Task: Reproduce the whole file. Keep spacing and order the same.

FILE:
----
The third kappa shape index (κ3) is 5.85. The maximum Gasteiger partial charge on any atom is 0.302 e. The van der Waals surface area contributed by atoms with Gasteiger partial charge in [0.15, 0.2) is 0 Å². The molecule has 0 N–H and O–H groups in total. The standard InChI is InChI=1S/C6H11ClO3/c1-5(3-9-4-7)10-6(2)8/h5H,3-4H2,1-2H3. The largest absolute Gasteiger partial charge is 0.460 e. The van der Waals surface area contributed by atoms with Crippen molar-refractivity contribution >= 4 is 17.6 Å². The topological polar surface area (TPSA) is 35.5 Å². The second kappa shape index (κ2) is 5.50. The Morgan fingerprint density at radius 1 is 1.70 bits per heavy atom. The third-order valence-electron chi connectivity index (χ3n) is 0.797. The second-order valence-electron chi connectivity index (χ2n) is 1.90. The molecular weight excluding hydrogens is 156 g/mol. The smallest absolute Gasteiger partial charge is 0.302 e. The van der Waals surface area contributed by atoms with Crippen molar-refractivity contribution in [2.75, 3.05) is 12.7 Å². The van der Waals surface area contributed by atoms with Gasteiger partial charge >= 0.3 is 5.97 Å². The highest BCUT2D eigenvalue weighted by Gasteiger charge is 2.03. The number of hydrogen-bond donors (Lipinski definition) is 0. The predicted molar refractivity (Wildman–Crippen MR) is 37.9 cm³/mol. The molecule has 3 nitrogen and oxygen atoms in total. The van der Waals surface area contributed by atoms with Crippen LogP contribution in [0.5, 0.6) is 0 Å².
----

The third kappa shape index (κ3) is 5.85. The maximum Gasteiger partial charge on any atom is 0.302 e. The van der Waals surface area contributed by atoms with Gasteiger partial charge in [0.15, 0.2) is 0 Å². The molecule has 0 N–H and O–H groups in total. The standard InChI is InChI=1S/C6H11ClO3/c1-5(3-9-4-7)10-6(2)8/h5H,3-4H2,1-2H3. The largest absolute Gasteiger partial charge is 0.460 e. The van der Waals surface area contributed by atoms with Crippen molar-refractivity contribution >= 4 is 17.6 Å². The topological polar surface area (TPSA) is 35.5 Å². The second kappa shape index (κ2) is 5.50. The Morgan fingerprint density at radius 1 is 1.70 bits per heavy atom. The third-order valence-electron chi connectivity index (χ3n) is 0.797. The second-order valence-electron chi connectivity index (χ2n) is 1.90. The molecular weight excluding hydrogens is 156 g/mol. The smallest absolute Gasteiger partial charge is 0.302 e. The van der Waals surface area contributed by atoms with Crippen molar-refractivity contribution in [2.75, 3.05) is 12.7 Å². The van der Waals surface area contributed by atoms with Gasteiger partial charge >= 0.3 is 5.97 Å². The highest BCUT2D eigenvalue weighted by Gasteiger charge is 2.03. The number of hydrogen-bond donors (Lipinski definition) is 0. The predicted molar refractivity (Wildman–Crippen MR) is 37.9 cm³/mol. The molecule has 3 nitrogen and oxygen atoms in total. The van der Waals surface area contributed by atoms with Crippen LogP contribution in [0.5, 0.6) is 0 Å².